concluding that CPLR §3212 requires a showing of good cause for the delay in making the motion - a satisfactory explanation for the untimeliness - rather than simply permitting meritorious, non-prejudicial filings, however tardySummary of this case from Amica Mut. Ins. Co. v. Grgas
Argued May 5, 2004.
Decided June 10, 2004.
APPEAL, by permission of the Court of Appeals, from an order of the Appellate Division of the Supreme Court in the Second Judicial Department, entered May 19, 2003. The Appellate Division affirmed so much of an order of the Supreme Court, Kings County (Joseph F. Bruno, J.), as had granted that branch of the motion of defendant City of New York which was for summary judgment dismissing the complaint insofar as asserted against it.
Brill v. City of New York, 305 AD2d 525, reversed.
Palmeri Gaven, New York City ( John J. Palmeri of counsel), for appellants. I. A properly filed prior notice map sufficiently alerted the City of New York of a dangerous condition in the area which reasonably encompassed the particular patent defect causing appellant's accident. ( Katz v. City of New York, 87 NY2d 241; Laing v. City of New York, 71 NY2d 912; Leary v. City of Rochester, 115 AD2d 260, 67 NY2d 866; Doremus v. Incorporated Vil. of Lynbrook, 18 NY2d 362; Barrett v. City of Buffalo, 96 AD2d 709; Jones v. Town of Brookhaven, 227 AD2d 530; Brooks v. City of Binghamton, 55 AD2d 482; Bergamini v. Town of Babylon, 190 AD2d 650; Pier v. Pavement Resource Mgrs., 144 AD2d 803; Weinreb v. City of New York, 193 AD2d 596.) II. Respondent's motion must be denied as it was not made within 120 days of the filing of the note of issue, it had not shown good cause why it had filed its motion late, and the delay was prejudicial to plaintiffs-appellants. ( Gonzalez v. 98 Mag Leasing Corp., 95 NY2d 124; Luciano v. Apple Maintenance Servs., 289 AD2d 90; Samuel v. A.T.P. Dev. Corp., 276 AD2d 685, 96 NY2d 708; Quinlan v. Kaufman, 258 AD2d 453; Brunetti v. City of New York, 286 AD2d 253; Caiola v. Allcity Ins. Co., 277 AD2d 273; Morhart v. City of New York, 267 AD2d 438; Scocozza v. Tolia, 262 AD2d 548; Falcone v. Khurana, 294 AD2d 535; Diaz v. New York City Health Hosps. Corp., 289 AD2d 365.)
Michael A. Cardozo, Corporation Counsel, New York City ( Ralph Janzen and Kristin M. Helmers of counsel), for respondent. I. Since the Big Apple Pothole and Sidewalk Protection Committee map failed to indicate a defect at the alleged accident location, as a matter of law, plaintiffs could not establish compliance with the prior written notice requirement. ( Amabile v. City of Buffalo, 93 NY2d 471; Woodson v. City of New York, 93 NY2d 936; Katz v. City of New York, 87 NY2d 241; Monteleone v. Incorporated Vil. of Floral Park, 74 NY2d 917; Leary v. City of Rochester, 67 NY2d 866; Poirier v. City of Schenectady, 85 NY2d 310; Matter of Big Apple Pothole Sidewalk Protection Comm. v. Ameruso, 110 Misc 2d 688, 86 AD2d 986, 56 NY2d 507; Gruska v. City of New York, 292 AD2d 498; Lane v. City of New York, 274 AD2d 417; Kempler v. City of New York, 272 AD2d 584.) II. Since the belated summary judgment motion was clearly meritorious, and plaintiffs were not prejudiced by the delay, the Supreme Court properly entertained the motion. ( Gonzalez v. 98 Mag Leasing Corp., 95 NY2d 124; Bergamini v. Town of Babylon, 190 AD2d 650; Jones v. Town of Brookhaven, 227 AD2d 530; Auger v. State of New York, 236 AD2d 177; Rossi v. Arnot Ogden Med. Ctr., 252 AD2d 778; Burns v. Gonzalez, 307 AD2d 863; Lee v. City of New York, 307 AD2d 256; Carvajal v. M. Madison LLC, 297 AD2d 550; Luciano v. Apple Maintenance Servs., 289 AD2d 90; Borelli v. Gegaj, 248 AD2d 299.)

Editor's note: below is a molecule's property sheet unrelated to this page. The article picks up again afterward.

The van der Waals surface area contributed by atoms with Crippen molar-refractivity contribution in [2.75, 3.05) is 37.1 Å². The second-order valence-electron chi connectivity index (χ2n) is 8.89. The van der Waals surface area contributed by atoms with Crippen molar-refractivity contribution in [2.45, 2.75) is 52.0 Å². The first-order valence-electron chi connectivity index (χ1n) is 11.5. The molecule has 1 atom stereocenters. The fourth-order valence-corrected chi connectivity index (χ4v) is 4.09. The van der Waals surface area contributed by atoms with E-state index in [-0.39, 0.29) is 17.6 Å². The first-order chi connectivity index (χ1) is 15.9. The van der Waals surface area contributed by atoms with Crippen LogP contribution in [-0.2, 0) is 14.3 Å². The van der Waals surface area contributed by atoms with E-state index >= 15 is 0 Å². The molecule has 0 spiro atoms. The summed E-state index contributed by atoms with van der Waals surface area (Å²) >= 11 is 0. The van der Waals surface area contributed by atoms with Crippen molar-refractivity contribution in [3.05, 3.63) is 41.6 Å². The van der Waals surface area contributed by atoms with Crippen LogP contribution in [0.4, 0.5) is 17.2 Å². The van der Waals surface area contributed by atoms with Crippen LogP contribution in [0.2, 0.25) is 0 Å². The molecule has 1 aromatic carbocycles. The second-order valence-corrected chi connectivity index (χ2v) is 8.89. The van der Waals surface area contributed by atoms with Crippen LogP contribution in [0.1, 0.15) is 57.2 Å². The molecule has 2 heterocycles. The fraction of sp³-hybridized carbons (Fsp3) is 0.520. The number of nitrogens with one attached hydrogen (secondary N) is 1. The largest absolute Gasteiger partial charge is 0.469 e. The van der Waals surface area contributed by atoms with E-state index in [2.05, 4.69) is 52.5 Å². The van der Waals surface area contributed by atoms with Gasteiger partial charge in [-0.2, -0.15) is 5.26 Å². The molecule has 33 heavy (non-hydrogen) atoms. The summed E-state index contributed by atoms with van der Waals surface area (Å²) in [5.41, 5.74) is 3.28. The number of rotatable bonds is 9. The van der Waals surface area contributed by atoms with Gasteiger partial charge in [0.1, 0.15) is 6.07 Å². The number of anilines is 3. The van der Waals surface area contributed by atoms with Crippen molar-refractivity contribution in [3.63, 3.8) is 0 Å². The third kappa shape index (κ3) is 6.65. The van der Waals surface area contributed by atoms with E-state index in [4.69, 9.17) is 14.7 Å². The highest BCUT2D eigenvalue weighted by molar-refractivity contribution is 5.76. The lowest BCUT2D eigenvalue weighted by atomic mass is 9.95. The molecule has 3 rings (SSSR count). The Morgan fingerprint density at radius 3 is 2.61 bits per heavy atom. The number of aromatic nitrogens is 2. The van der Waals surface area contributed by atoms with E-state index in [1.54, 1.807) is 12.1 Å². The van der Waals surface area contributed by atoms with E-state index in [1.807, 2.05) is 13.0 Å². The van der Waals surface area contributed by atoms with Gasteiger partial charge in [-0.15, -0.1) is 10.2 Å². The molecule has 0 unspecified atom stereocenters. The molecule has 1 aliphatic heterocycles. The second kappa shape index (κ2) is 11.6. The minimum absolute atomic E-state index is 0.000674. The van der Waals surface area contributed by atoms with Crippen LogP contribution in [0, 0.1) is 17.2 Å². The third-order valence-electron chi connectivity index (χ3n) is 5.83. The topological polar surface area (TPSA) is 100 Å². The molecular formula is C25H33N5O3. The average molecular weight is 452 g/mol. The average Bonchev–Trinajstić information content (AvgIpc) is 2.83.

Judges Ciparick, Rosenblatt, Graffeo, Read and R.S. Smith concur with Chief Judge Kaye; Judge G.B. Smith dissents and votes to affirm in a separate opinion.
OPINION OF THE COURT
This appeal puts before us a recurring scenario regarding the timing of summary judgment motions that ignores statutory law, disrupts trial calendars, and undermines the goals of orderliness and efficiency in state court practice.
On June 4, 1998, plaintiffs Ona and Maurice Brill brought suit against the City of New York and others for injuries Ona Brill allegedly suffered on February 15, 1998 when she tripped and fell on a public sidewalk in Brooklyn. Following discovery, on June 28, 2001, plaintiffs filed their note of issue and certificate of readiness, and sought a preference due to Ona Brill's age.
The case has been settled with the codefendants.
On June 18, 2002, close to a year after the trial calendar papers were filed, the City moved for summary judgment. The City gave no explanation for filing the motion after the 120-day limit specified in CPLR 3212 (a), simply arguing that it did not have prior written notice of the alleged defect at the accident site and that plaintiffs could not show an exception to the prior written notice requirement. Supreme Court determined that in the interests of judicial economy, and since Mrs. Brill did not manifest any prejudice from the delay, it would decide the summary judgment motion on the merits. The court granted the City's motion, finding plaintiffs did not prove that the City had notice of a defect at the accident site, and the Appellate Division affirmed.
Nor have we considered the merits of the City's motion.
Since New York established its summary judgment procedure in 1921, summary judgment has proven a valuable, practical tool for resolving cases that involve only questions of law ( see Merritt Hill Vineyards v. Windy Hgts. Vineyard, 61 NY2d 106, 112). Summary judgment permits a party to show, by affidavit or other evidence, that there is no material issue of fact to be tried, and that judgment may be directed as a matter of law, thereby avoiding needless litigation cost and delay. Where appropriate, summary judgment is a great benefit both to the parties and to the overburdened New York State trial courts ( see Siegel, NY Prac §§ 278-279, at 438-440 [3d ed]; see also Weinstein-Korn-Miller, NY Civ Prac ¶ 3212.01, at 32-157).